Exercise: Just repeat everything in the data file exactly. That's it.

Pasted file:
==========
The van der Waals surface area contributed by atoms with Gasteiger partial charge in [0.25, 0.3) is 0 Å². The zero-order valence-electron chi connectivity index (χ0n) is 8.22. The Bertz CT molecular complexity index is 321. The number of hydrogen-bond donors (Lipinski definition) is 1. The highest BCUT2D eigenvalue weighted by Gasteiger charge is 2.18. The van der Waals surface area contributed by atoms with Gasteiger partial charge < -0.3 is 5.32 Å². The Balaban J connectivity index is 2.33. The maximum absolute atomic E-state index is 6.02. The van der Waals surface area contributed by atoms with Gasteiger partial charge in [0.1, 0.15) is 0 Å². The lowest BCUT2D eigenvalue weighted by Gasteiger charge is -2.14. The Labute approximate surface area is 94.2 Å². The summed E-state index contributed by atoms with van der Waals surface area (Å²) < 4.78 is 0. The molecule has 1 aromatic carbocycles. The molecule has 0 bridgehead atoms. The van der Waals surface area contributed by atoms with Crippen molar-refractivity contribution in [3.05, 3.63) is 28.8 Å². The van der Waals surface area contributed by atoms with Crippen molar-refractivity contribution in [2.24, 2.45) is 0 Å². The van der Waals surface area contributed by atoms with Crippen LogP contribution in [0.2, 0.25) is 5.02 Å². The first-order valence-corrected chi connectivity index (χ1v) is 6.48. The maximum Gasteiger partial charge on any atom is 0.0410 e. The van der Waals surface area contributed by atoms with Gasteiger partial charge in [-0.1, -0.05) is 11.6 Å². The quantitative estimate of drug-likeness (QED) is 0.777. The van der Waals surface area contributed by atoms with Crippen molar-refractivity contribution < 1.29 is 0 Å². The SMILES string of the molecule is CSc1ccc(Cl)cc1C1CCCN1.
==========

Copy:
The van der Waals surface area contributed by atoms with Gasteiger partial charge in [0.25, 0.3) is 0 Å². The zero-order valence-electron chi connectivity index (χ0n) is 8.22. The Bertz CT molecular complexity index is 321. The number of hydrogen-bond donors (Lipinski definition) is 1. The highest BCUT2D eigenvalue weighted by Gasteiger charge is 2.18. The van der Waals surface area contributed by atoms with Gasteiger partial charge < -0.3 is 5.32 Å². The Balaban J connectivity index is 2.33. The maximum absolute atomic E-state index is 6.02. The van der Waals surface area contributed by atoms with Gasteiger partial charge in [0.1, 0.15) is 0 Å². The lowest BCUT2D eigenvalue weighted by Gasteiger charge is -2.14. The Labute approximate surface area is 94.2 Å². The summed E-state index contributed by atoms with van der Waals surface area (Å²) < 4.78 is 0. The molecule has 1 aromatic carbocycles. The molecule has 0 bridgehead atoms. The van der Waals surface area contributed by atoms with Crippen molar-refractivity contribution in [3.05, 3.63) is 28.8 Å². The van der Waals surface area contributed by atoms with Crippen molar-refractivity contribution in [2.24, 2.45) is 0 Å². The van der Waals surface area contributed by atoms with Crippen LogP contribution in [0.2, 0.25) is 5.02 Å². The first-order valence-corrected chi connectivity index (χ1v) is 6.48. The maximum Gasteiger partial charge on any atom is 0.0410 e. The van der Waals surface area contributed by atoms with Gasteiger partial charge in [-0.1, -0.05) is 11.6 Å². The quantitative estimate of drug-likeness (QED) is 0.777. The van der Waals surface area contributed by atoms with Crippen molar-refractivity contribution < 1.29 is 0 Å². The SMILES string of the molecule is CSc1ccc(Cl)cc1C1CCCN1.